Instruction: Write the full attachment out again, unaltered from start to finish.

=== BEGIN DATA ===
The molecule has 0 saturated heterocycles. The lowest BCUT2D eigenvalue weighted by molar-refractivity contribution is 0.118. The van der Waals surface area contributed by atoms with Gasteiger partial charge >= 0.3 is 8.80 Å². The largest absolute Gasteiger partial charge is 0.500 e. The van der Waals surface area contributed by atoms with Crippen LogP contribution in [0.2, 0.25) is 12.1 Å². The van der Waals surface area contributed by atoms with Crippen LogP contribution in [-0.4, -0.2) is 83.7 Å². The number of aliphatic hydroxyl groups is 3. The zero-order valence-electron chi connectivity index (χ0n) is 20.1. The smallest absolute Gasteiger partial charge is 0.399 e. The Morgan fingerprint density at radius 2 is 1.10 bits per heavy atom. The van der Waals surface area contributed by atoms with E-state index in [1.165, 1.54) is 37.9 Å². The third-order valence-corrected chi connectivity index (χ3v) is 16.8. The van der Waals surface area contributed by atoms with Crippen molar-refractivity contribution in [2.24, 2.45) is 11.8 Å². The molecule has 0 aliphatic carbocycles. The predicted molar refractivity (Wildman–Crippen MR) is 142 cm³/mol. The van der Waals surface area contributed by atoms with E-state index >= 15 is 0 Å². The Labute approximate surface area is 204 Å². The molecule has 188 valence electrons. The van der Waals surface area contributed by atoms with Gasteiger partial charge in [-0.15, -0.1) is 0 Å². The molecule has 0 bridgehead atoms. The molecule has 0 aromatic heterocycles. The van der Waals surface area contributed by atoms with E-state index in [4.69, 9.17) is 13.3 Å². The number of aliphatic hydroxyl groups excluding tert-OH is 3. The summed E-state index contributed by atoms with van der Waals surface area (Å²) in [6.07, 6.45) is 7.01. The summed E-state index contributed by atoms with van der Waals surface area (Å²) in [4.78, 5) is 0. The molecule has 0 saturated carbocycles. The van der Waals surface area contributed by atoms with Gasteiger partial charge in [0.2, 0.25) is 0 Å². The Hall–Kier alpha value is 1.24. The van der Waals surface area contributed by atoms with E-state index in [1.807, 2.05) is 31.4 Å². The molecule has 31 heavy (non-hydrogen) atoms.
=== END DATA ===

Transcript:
The molecule has 0 saturated heterocycles. The lowest BCUT2D eigenvalue weighted by molar-refractivity contribution is 0.118. The van der Waals surface area contributed by atoms with Gasteiger partial charge >= 0.3 is 8.80 Å². The largest absolute Gasteiger partial charge is 0.500 e. The van der Waals surface area contributed by atoms with Crippen LogP contribution in [0.2, 0.25) is 12.1 Å². The van der Waals surface area contributed by atoms with Crippen LogP contribution in [-0.4, -0.2) is 83.7 Å². The number of aliphatic hydroxyl groups is 3. The zero-order valence-electron chi connectivity index (χ0n) is 20.1. The smallest absolute Gasteiger partial charge is 0.399 e. The Morgan fingerprint density at radius 2 is 1.10 bits per heavy atom. The van der Waals surface area contributed by atoms with E-state index in [1.165, 1.54) is 37.9 Å². The third-order valence-corrected chi connectivity index (χ3v) is 16.8. The van der Waals surface area contributed by atoms with Crippen molar-refractivity contribution in [2.24, 2.45) is 11.8 Å². The molecule has 0 aliphatic carbocycles. The predicted molar refractivity (Wildman–Crippen MR) is 142 cm³/mol. The van der Waals surface area contributed by atoms with E-state index >= 15 is 0 Å². The Labute approximate surface area is 204 Å². The molecule has 188 valence electrons. The van der Waals surface area contributed by atoms with Gasteiger partial charge in [-0.15, -0.1) is 0 Å². The molecule has 0 bridgehead atoms. The molecule has 0 aromatic heterocycles. The van der Waals surface area contributed by atoms with E-state index in [4.69, 9.17) is 13.3 Å². The number of aliphatic hydroxyl groups excluding tert-OH is 3. The summed E-state index contributed by atoms with van der Waals surface area (Å²) in [6.07, 6.45) is 7.01. The summed E-state index contributed by atoms with van der Waals surface area (Å²) in [4.78, 5) is 0. The molecule has 0 saturated carbocycles. The van der Waals surface area contributed by atoms with Gasteiger partial charge in [0.2, 0.25) is 0 Å². The Hall–Kier alpha value is 1.24. The van der Waals surface area contributed by atoms with E-state index in [1.807, 2.05) is 31.4 Å². The molecule has 31 heavy (non-hydrogen) atoms.